Does vitamin D reduce the risk of heart disease?

Your heart disease risk could probably be lower with a little more of this nutrient on board: vitamin D.

Older adults who had the highest blood levels of vitamin D enjoyed a 33% lower risk of developing heart disease in a recent study. And supplements are a fine source. You can also look to sunshine and fortified dairy products to get your fill of D.

Vitamin D has long been touted for its benefits to bone health. But more and more research is showing a bigger role in health. In a study, adults who had the highest levels of D had the lowest level of "cardiometabolic disorders" -- the family of conditions that includes heart disease, diabetes and metabolic syndrome.

Exactly how high levels of vitamin D protect against cardiometabolic problems isn't entirely understood. Vitamin D may protect the heart and blood vessels by acting on genes or vitamin D receptors or by regulating calcium levels in the body. Vitamin D also acts as an anti-inflammatory. Whatever the mechanism of action, you likely need more D in your life. Many adults are deficient.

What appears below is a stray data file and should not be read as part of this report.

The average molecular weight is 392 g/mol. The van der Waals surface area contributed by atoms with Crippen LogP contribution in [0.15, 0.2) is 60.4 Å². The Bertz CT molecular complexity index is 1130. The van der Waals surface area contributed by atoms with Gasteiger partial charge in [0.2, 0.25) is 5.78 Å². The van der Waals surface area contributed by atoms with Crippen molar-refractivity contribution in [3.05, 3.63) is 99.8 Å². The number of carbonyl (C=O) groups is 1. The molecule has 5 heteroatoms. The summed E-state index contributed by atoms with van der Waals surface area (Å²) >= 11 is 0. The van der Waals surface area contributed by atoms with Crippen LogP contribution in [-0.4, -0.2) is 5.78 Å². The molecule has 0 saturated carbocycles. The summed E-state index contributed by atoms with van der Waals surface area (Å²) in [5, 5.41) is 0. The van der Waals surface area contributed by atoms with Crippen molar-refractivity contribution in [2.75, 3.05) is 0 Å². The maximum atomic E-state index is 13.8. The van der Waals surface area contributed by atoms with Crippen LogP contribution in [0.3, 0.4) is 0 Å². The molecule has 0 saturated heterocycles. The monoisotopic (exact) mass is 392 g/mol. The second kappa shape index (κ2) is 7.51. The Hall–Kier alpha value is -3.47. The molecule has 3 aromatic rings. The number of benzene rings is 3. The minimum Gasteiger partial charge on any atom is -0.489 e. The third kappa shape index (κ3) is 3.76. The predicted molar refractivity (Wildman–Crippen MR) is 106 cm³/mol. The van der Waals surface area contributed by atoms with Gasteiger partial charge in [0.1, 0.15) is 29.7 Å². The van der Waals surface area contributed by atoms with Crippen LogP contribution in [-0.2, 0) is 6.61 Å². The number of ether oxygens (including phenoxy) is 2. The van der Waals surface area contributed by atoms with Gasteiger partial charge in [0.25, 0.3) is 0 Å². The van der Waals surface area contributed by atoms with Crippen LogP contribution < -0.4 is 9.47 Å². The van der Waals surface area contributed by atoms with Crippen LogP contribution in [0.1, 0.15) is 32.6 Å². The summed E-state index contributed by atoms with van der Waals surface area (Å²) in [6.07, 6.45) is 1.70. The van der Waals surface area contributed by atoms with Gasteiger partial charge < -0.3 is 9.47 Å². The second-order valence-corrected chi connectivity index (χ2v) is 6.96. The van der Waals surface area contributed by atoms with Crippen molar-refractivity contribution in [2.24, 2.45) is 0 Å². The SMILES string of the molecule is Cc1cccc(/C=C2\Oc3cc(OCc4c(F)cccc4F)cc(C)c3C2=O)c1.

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Important: This content reflects information from various individuals and organizations and may offer alternative or opposing points of view. It should not be used for medical advice, diagnosis or treatment. As always, you should consult with your healthcare provider about your specific health needs.